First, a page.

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New play ‘Camp David’ retraces 1978 peace accord
Question of the Day
Carter and his wife, Rosalynn, returned to Washington on Thursday night to open a new play at Arena Stage about one of their greatest achievements in the White House. “Camp David” retraces 13 days of tense negotiations in 1978 at the presidential retreat in Maryland that produced an unlikely but lasting peace agreement.
By the time the lights came up, the former U.S. president had tears in his eyes and was hugging actor Richard Thomas who played him on stage. The Carters cooperated in making the play, providing their diaries and sitting for interviews, but did not review or edit on the script.
While a story of the remarkable peace accord may at first sound like theater for political wonks, the drama of the negotiations and characters involved make for a compelling story that’s real, raw with emotion and ever relevant to the ongoing conflict in the Middle East.
“We were three men of faith,” Carter said. “I think that our common faith worshipping the same God in different ways was a factor that broke the barriers that did exist between us.”
Carter said he felt a higher calling to make peace his top priority as president. The Georgia farmer-turned-governor and president had taught Sunday school all his life. The lesson from Camp David, he said, is that “peace is possible.”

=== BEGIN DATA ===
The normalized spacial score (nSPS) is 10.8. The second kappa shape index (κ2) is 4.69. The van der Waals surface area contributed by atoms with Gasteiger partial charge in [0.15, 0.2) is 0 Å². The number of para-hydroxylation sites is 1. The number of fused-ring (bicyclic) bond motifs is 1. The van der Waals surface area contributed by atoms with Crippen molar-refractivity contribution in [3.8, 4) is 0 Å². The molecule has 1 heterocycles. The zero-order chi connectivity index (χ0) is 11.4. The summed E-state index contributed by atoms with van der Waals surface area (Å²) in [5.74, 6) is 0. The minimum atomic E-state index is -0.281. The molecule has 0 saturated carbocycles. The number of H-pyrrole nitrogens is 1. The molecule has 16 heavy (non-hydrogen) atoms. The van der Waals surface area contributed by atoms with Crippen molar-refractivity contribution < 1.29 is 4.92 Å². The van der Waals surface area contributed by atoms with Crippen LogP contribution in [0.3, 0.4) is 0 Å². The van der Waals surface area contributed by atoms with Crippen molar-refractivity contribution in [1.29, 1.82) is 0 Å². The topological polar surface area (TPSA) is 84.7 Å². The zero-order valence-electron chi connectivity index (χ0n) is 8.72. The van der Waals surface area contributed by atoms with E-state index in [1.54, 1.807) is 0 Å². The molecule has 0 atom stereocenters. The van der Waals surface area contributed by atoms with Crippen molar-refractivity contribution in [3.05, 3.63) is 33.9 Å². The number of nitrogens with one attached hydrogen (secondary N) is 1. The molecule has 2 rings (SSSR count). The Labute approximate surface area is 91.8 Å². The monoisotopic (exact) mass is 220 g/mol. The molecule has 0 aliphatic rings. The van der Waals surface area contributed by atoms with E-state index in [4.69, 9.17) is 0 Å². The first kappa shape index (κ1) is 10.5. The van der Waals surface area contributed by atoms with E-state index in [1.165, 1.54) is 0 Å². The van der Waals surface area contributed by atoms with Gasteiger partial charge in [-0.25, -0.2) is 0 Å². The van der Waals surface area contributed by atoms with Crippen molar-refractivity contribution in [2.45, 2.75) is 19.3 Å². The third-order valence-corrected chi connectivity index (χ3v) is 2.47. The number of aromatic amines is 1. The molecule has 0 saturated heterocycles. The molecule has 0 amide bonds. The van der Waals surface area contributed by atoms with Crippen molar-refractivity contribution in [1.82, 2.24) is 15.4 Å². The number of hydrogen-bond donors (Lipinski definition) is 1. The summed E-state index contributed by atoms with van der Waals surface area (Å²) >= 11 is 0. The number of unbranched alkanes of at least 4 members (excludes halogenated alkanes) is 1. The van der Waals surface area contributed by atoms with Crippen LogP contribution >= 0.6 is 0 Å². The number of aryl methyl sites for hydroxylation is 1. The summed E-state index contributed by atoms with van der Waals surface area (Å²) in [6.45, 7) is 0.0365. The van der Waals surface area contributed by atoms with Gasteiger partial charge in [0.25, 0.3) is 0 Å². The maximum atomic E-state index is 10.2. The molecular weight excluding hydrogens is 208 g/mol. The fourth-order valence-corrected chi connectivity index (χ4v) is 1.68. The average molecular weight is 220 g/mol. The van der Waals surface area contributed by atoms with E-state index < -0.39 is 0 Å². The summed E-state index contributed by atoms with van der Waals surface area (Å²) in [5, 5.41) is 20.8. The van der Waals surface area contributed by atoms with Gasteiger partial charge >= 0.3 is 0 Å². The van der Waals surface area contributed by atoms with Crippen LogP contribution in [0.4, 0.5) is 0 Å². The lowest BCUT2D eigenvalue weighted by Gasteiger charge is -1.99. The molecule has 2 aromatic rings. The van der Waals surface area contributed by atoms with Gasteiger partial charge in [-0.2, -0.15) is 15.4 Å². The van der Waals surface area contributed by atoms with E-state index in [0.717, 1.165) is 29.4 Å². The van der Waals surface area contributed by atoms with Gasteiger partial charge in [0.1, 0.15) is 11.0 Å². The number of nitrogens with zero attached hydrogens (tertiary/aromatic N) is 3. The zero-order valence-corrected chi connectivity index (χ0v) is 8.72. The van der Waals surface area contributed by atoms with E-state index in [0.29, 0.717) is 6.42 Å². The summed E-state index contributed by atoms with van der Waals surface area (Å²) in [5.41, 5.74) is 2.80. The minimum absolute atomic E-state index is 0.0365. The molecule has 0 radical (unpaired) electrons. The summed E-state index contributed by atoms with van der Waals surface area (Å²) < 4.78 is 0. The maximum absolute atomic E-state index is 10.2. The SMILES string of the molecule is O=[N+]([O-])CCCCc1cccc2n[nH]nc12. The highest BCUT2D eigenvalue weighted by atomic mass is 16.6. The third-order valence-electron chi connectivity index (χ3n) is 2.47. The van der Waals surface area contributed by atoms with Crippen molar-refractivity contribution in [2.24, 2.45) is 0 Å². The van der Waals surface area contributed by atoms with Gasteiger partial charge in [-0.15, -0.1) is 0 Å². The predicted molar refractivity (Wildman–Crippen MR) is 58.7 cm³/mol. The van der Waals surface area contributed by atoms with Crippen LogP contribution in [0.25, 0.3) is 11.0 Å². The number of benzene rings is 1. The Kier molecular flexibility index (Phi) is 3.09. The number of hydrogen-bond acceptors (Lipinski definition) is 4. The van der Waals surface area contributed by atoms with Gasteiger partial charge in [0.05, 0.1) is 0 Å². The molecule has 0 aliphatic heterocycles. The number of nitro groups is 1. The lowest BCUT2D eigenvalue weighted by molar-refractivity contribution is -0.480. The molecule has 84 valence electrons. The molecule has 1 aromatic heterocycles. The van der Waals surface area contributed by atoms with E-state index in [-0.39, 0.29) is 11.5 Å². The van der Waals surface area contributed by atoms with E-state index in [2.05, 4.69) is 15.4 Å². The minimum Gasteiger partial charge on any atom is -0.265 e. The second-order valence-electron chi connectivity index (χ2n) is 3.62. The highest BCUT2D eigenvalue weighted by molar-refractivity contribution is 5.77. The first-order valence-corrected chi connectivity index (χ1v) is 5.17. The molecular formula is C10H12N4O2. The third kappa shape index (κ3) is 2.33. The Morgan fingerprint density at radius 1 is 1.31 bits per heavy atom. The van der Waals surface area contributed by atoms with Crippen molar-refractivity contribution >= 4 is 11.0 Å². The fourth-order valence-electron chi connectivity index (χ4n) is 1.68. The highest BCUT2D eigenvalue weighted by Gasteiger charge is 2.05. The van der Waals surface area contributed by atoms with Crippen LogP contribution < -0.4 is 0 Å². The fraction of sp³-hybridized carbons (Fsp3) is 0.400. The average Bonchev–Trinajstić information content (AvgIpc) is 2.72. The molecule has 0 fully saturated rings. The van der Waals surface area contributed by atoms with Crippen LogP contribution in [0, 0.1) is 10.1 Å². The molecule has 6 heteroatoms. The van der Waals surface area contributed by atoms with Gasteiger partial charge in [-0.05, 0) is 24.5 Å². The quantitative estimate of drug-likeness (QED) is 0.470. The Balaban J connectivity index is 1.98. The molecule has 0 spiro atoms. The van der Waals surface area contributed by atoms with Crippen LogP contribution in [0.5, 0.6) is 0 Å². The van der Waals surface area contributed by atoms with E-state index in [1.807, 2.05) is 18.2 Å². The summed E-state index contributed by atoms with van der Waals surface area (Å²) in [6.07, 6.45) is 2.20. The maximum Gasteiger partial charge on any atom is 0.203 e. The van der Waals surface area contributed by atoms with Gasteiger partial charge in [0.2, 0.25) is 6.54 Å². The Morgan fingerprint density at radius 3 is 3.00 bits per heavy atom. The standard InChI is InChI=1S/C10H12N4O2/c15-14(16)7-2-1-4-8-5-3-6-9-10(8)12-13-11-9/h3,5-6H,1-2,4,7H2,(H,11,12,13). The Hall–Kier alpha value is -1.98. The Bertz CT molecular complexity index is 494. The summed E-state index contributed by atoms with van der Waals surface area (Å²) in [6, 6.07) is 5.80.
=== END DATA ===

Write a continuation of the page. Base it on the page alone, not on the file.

The prospects were grim, though, considering Sadat was a former Nazi collaborator and Begin had been considered a terrorist. After just three days, Carter had to separate them to prevent a collapse in the talks.
It was those characters that convinced former White House communications director Gerald Rafshoon decades ago that the story could be a great movie, though he couldn’t sell it to Hollywood. Rafshoon eventually resurrected the idea and made his pitch to Arena Stage for the story an orthodox Jew, devout Muslim and born-again Christian going behind closed doors and coming out with an enduring peace treaty.
“There’s so much emotion. There’s so much risk. And I saw that as ultimate drama,” Rafshoon said. “It is not a negotiation. It is a personal story.”
Each man put everything on the line, he said. In the aftermath of the Camp David Accords, Carter lost his bid for re-election, Sadat lost his life to an assassin, and Begin fell into political obscurity.
But could diplomatic talks be entertaining theater?
For Molly Smith, the artistic director at Arena Stage who is directing the play, it was a no brainer. The theater has made it a priority to commission new works about U.S. presidents.
“If it was just political wonks talking, I don’t think it would be so interesting,” she said. “But when it is three leaders who clearly put their lives and their careers and their countries on the line to create this agreement, that’s great theater.”
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